"Overprescribing of oral corticosteroids appears common among children with asthma, especially the youngest children, a new study shows. Underuse of inhaled corticosteroids may partly explain the overprescribing of the oral drugs, suggests an acco"...
Serevent Diskus Consumer
IMPORTANT: HOW TO USE THIS INFORMATION: This is a summary and does NOT have all possible information about this product. This information does not assure that this product is safe, effective, or appropriate for you. This information is not individual medical advice and does not substitute for the advice of your health care professional. Always ask your health care professional for complete information about this product and your specific health needs.
SALMETEROL DISK INHALER - ORAL
COMMON BRAND NAME(S): Serevent Diskus
WARNING: Rarely, when treating asthma, serious (sometimes fatal) asthma-related breathing problems have occurred with the use of long-acting inhaled beta agonists (such as salmeterol). Therefore, in patients with asthma, this drug should only be prescribed when one long-term medication (such as inhaled corticosteroids) does not control breathing problems or when more than one long-term medication is clearly needed to control breathing problems. Salmeterol must not be used alone to treat asthma. Before using this medication, it is important to learn how to use it properly. Discuss the risks and benefits of treatment with this medication with your doctor.
Once asthma symptoms are controlled, if possible, your doctor may stop treatment with salmeterol and continue only your other asthma medications (such as inhaled corticosteroids). Follow your doctor's directions carefully.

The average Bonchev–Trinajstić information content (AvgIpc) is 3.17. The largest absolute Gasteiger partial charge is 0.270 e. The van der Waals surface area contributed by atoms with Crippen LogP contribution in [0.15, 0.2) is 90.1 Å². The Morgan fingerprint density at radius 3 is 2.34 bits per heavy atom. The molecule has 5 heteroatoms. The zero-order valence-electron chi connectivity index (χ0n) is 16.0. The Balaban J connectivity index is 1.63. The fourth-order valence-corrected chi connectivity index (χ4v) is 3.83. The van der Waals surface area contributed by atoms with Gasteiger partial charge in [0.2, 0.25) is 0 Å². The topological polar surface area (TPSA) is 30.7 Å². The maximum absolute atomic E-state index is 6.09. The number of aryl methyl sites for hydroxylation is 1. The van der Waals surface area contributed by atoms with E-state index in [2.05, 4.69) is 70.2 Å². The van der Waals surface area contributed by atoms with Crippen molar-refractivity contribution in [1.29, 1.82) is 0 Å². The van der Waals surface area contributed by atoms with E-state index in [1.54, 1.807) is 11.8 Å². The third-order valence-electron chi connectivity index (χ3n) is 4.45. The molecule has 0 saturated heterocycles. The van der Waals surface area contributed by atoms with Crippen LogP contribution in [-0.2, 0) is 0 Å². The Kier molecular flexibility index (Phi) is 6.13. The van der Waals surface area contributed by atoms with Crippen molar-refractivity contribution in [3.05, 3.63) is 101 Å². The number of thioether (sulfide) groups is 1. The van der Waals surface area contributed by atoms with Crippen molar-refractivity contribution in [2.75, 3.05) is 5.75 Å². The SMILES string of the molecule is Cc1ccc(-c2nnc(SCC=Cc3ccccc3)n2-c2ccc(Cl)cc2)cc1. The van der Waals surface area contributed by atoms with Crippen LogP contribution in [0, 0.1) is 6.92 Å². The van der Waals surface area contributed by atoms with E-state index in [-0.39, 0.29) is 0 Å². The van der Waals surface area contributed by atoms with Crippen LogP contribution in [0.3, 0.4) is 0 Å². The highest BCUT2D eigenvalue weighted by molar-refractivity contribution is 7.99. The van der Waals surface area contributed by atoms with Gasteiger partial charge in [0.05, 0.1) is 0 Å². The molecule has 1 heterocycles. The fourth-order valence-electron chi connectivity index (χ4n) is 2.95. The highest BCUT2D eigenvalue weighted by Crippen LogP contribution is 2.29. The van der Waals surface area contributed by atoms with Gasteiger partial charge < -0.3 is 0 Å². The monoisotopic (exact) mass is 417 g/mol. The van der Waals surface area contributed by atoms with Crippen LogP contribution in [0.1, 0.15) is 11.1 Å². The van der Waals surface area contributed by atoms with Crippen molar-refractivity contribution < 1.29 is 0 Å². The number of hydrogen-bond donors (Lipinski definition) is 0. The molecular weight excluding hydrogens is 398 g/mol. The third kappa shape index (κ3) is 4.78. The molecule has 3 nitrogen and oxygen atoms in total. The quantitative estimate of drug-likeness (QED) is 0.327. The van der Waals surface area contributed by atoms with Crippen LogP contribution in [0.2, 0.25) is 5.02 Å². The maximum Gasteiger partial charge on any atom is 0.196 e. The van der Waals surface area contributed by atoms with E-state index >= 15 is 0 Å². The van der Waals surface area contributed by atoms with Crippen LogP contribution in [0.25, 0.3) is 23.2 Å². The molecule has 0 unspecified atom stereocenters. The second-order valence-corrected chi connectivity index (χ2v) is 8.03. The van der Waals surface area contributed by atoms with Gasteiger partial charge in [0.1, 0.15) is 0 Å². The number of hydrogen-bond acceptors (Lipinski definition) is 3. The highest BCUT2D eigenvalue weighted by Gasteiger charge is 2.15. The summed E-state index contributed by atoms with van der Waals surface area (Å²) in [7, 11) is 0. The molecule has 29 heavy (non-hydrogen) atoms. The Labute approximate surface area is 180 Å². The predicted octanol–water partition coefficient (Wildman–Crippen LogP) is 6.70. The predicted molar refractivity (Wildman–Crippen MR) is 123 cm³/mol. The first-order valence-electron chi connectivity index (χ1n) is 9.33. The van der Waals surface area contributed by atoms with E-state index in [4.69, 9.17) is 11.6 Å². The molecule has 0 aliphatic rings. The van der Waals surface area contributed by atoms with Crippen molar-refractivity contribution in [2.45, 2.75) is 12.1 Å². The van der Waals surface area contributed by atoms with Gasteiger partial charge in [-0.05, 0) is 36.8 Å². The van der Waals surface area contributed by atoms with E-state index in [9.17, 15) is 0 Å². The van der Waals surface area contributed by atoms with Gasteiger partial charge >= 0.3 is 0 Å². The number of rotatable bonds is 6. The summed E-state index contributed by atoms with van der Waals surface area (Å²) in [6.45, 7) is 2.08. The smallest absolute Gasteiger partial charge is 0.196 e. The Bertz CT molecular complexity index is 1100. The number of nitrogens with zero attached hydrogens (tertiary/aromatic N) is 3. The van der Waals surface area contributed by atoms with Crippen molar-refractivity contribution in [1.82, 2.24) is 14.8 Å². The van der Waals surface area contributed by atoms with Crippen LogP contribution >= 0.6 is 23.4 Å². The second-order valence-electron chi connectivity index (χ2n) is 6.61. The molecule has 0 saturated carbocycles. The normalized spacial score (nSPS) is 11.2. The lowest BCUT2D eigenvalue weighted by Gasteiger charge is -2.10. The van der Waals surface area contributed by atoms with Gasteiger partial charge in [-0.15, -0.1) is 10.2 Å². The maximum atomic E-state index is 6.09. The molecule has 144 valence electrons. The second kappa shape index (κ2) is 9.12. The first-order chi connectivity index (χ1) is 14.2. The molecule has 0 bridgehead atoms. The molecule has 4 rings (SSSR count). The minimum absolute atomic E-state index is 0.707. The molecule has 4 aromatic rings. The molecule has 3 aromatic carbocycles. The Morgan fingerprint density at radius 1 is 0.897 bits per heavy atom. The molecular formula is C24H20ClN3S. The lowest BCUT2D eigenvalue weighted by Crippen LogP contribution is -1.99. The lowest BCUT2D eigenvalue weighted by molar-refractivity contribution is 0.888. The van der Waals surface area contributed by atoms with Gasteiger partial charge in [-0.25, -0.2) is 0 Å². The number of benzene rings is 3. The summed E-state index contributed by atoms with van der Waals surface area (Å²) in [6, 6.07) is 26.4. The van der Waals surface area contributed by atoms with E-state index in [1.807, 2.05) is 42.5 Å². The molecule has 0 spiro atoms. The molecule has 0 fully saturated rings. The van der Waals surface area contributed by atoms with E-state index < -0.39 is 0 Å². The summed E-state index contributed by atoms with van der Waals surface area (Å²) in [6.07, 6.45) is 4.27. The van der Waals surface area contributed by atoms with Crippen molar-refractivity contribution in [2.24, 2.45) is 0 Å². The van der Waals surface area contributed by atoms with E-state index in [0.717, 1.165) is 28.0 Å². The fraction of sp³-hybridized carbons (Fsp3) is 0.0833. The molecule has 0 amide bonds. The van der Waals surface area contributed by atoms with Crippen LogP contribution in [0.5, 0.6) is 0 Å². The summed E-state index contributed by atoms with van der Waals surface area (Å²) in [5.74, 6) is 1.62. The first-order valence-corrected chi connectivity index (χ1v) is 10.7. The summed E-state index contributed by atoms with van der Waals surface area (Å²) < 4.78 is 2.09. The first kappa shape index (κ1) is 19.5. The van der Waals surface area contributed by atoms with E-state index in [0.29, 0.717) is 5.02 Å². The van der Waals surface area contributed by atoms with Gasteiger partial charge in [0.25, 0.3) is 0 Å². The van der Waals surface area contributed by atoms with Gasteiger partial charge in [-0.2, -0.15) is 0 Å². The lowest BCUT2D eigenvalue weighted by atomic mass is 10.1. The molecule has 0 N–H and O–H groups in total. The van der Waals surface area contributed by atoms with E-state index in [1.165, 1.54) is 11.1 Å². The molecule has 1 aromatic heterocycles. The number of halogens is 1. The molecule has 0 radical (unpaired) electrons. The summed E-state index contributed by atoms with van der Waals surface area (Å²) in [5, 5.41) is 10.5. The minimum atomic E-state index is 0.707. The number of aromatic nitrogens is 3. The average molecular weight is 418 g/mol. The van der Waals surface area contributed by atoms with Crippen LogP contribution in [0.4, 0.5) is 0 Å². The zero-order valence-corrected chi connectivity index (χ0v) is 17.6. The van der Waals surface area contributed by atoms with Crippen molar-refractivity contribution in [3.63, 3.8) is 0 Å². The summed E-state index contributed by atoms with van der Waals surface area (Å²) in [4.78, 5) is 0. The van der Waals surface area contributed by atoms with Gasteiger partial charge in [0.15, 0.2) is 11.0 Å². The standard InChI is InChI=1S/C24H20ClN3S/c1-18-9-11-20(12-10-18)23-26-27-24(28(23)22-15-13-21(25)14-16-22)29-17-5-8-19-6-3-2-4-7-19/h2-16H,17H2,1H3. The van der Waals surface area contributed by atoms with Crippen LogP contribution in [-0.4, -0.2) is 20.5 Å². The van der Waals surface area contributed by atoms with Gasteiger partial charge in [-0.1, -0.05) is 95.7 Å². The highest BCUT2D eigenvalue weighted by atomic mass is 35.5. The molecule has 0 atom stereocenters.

USES: Salmeterol is used as a long-term (maintenance) treatment to prevent or decrease wheezing and trouble breathing caused by asthma or ongoing lung disease (chronic obstructive pulmonary disease-COPD, which includes chronic bronchitis and emphysema). It should only be used long-term if your asthma symptoms are not controlled by your other asthma medications (such as inhaled corticosteroids). Salmeterol must not be used alone to treat asthma. (See also Warning section.) It is also used to prevent asthma brought on by exercise (bronchospasm). Salmeterol works in the airways by relaxing muscles and opening air passages to improve breathing. Controlling symptoms of breathing problems can decrease time lost from work or school.
This medication does not work immediately and should not be used for sudden attacks of breathing trouble. Your doctor must prescribe a quick-relief medicine/inhaler (e.g., albuterol) for sudden shortness of breath/asthma attacks while you are on this medication. You should always have a quick-relief inhaler with you. Consult your doctor or pharmacist for more details.
This medication should be used in combination with other medications such as long-acting inhaled corticosteroids. However, it should not be used with other long-acting inhaled beta agonists (e.g., formoterol, combination salmeterol/fluticasone) since this may increase your risk for side effects.
It is recommended that children and teenagers, who need to use salmeterol to treat their asthma, should use a combination salmeterol/fluticasone product. Check with your child's doctor to see if this product is the right product for your child.